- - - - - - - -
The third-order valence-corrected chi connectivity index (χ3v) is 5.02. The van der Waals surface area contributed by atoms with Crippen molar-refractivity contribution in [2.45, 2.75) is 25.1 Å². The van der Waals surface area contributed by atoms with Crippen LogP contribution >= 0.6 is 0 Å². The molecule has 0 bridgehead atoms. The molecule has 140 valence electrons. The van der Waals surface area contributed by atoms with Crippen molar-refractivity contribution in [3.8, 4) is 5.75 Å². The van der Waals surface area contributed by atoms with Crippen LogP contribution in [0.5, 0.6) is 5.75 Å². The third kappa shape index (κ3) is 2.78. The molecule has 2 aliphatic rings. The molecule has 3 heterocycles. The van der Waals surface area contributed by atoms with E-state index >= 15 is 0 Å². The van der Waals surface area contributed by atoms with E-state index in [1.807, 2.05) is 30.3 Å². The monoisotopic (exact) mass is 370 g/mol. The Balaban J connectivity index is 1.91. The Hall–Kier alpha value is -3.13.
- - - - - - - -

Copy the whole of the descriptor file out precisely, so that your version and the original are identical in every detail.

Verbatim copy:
The third-order valence-corrected chi connectivity index (χ3v) is 5.02. The van der Waals surface area contributed by atoms with Crippen molar-refractivity contribution in [2.45, 2.75) is 25.1 Å². The van der Waals surface area contributed by atoms with Crippen LogP contribution >= 0.6 is 0 Å². The molecule has 0 bridgehead atoms. The molecule has 140 valence electrons. The van der Waals surface area contributed by atoms with Crippen molar-refractivity contribution in [3.8, 4) is 5.75 Å². The van der Waals surface area contributed by atoms with Crippen LogP contribution in [0.5, 0.6) is 5.75 Å². The third kappa shape index (κ3) is 2.78. The molecule has 2 aliphatic rings. The molecule has 3 heterocycles. The van der Waals surface area contributed by atoms with E-state index >= 15 is 0 Å². The van der Waals surface area contributed by atoms with E-state index in [1.807, 2.05) is 30.3 Å². The monoisotopic (exact) mass is 370 g/mol. The Balaban J connectivity index is 1.91. The Hall–Kier alpha value is -3.13.